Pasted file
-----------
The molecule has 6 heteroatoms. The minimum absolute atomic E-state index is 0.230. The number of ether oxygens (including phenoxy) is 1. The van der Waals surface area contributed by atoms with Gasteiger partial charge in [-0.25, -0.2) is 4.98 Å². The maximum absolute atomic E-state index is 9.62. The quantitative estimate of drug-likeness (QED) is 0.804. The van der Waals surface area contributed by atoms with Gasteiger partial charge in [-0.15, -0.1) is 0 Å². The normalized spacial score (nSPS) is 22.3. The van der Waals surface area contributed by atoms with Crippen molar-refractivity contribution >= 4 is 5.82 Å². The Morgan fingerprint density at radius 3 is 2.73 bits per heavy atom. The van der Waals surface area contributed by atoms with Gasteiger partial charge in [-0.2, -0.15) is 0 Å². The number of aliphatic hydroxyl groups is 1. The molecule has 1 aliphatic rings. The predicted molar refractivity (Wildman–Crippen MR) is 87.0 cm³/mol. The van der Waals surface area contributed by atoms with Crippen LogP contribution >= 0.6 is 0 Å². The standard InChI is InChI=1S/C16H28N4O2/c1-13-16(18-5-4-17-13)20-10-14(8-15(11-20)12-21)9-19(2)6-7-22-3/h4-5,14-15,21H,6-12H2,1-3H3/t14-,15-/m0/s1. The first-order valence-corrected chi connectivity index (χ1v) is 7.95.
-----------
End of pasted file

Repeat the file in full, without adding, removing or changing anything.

The molecule has 6 heteroatoms. The minimum absolute atomic E-state index is 0.230. The number of ether oxygens (including phenoxy) is 1. The van der Waals surface area contributed by atoms with Gasteiger partial charge in [-0.25, -0.2) is 4.98 Å². The maximum absolute atomic E-state index is 9.62. The quantitative estimate of drug-likeness (QED) is 0.804. The van der Waals surface area contributed by atoms with Gasteiger partial charge in [-0.15, -0.1) is 0 Å². The normalized spacial score (nSPS) is 22.3. The van der Waals surface area contributed by atoms with Crippen molar-refractivity contribution >= 4 is 5.82 Å². The Morgan fingerprint density at radius 3 is 2.73 bits per heavy atom. The van der Waals surface area contributed by atoms with Gasteiger partial charge in [-0.2, -0.15) is 0 Å². The number of aliphatic hydroxyl groups is 1. The molecule has 1 aliphatic rings. The predicted molar refractivity (Wildman–Crippen MR) is 87.0 cm³/mol. The van der Waals surface area contributed by atoms with Crippen LogP contribution >= 0.6 is 0 Å². The standard InChI is InChI=1S/C16H28N4O2/c1-13-16(18-5-4-17-13)20-10-14(8-15(11-20)12-21)9-19(2)6-7-22-3/h4-5,14-15,21H,6-12H2,1-3H3/t14-,15-/m0/s1. The first-order valence-corrected chi connectivity index (χ1v) is 7.95.